Herb Zweibom President of AFSI at the Edmund Safra Synagogue memorial noted:
"nobody can deny Jabotinsky a place in Zionist history" and hailed him as the "epitome of greatness in terms of his exemplary standards of personal behavior and for his high standards for the nation of Israel." He called Jabotinsky a realist who "rejected delusion" when it came to dealing with the bellicosity of the Arabs.
The Jewish Press article by Sidman noted this from Minister Arens recounting of his last memories of Jabotinsky.
Arens waxed sentimental, as he recalled the final hours of Jabotinsky’s life at Camp Betar in Hunter, New York.
"I remember the line of Betarim in their uniforms, assembled for misdar [inspection] and to greet Jabotinsky. He looked drawn and tired, yet we had no idea that he would suffer a massive heart attack," said Arens.
Referring to the fact that Jabotinsky’s prophetic words about the fate of European Jewry had largely fallen on deaf ears, Arens said "the tragedy of it all is that in reality Jabotinsky died of a broken heart."
One the smears against Jabotinsky’s character was that he and the Revisionists were Fascists. American Zionist Leader Rabbi Stephen Wise suggested that: “To the Revisionists, like the Fascists, the State is Supreme – the individual nothing.” Jabotinsky replied in Answer to Rabbi Wise in The Jewish Call, May 5, 1935:
Where, in what resolution or declaration, or authoritative article have you read it? Personally, I hate the very idea of a ‘totalitarian state,’ whether Communist or Fascist, call them all Polizei-Staat and prefer old fashioned parliamentarism, however clumsy or inefficient; and 99 percent of my hardy comrades share this attitude…the fact that we maintain and will go on maintaining – that the striving for the creation of a Jewish state should be, to all these who accept it as their ideal, miles above any class or individual interest…. So did the unity of America, which does not mean [Lincoln] wanted an America where the State would be everything and the Individual nothing.
At a recent Fordham University forum, reported in the Jerusalem Post, on the failure of Wise and other American Jewish leaders during the Holocaust, Rabbi David Ellenson, President of the Reform Movement, Hebrew Union College in Manhattan commented on how vitriolic the opposition to Jabotinsky and the Revisionists was:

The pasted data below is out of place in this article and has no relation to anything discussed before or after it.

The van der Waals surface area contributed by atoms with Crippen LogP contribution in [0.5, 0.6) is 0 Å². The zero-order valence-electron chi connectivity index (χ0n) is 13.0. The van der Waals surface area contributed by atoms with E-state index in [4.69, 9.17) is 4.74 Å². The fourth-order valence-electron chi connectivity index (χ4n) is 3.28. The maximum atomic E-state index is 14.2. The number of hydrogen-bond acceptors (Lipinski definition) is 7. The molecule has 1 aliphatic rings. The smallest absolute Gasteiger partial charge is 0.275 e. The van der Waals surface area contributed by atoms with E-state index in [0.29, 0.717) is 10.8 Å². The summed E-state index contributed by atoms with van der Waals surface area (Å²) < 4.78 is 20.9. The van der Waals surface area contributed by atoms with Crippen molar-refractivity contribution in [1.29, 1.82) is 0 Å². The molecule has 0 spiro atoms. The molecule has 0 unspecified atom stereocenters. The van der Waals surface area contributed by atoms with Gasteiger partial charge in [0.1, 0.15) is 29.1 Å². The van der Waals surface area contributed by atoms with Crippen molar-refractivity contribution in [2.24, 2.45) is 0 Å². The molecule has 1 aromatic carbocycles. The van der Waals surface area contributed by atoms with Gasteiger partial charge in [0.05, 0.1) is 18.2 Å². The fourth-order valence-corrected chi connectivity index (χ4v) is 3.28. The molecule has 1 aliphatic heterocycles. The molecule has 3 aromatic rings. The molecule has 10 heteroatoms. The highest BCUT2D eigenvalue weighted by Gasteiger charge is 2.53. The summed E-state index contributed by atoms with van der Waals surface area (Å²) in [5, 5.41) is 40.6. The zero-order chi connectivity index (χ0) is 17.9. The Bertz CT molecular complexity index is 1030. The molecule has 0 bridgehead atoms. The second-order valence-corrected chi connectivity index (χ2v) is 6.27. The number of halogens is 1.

He said part of the explanation lies in Wise’s “absolute and complete love” for president Franklin D. Roosevelt, as well as his antipathy toward the Zionist leader Ze’ev Jabotinsky, and toward the Bergson Group, whose leaders were followers of Jabotinsky, something that “helped blind him” to the need for more activism.
As regards the current corrupt political system in Israel, Jabotinsky presciently had this to say:
The only way to create leadership – is that old and wonderful universal privilege of the direct vote.
Democratic governments were created under the banner of the struggle against different types of minority governments. The sense of the mainspring of democracy should rather be sought in the science of agreement and compromise.
Yet within a year of Jabotinsky’s untimely death, five young Palestinian Revisionist Jews led by Hilel Kook (Peter Bergson) came to America to recruit a Jewish Army to fight the Nazis but stayed to raise the conscience of Americans, Jews and Non-Jews, to save the remnant of European Jews. The same Jews Jabotinsky had urged to migrate to Palestine. The Bergson Group became ‘unsung Heroes’ of the Shoah.
Alas, Jabotinsky did not live to see the formal establishment of the State of Israel. If he had, perhaps it would have been a more democratic, mixed market economy that would have rewarded individual initiative. The Revisionist tradition founded by Jabotinsky is reflected in the tenets of the Likud and National Union Parties in the Knesset. Their opposition has endeavored to militate against the tendencies of Israeli governments to give away the ancient covenant between Ha Shem and the Jewish people, the land of Israel.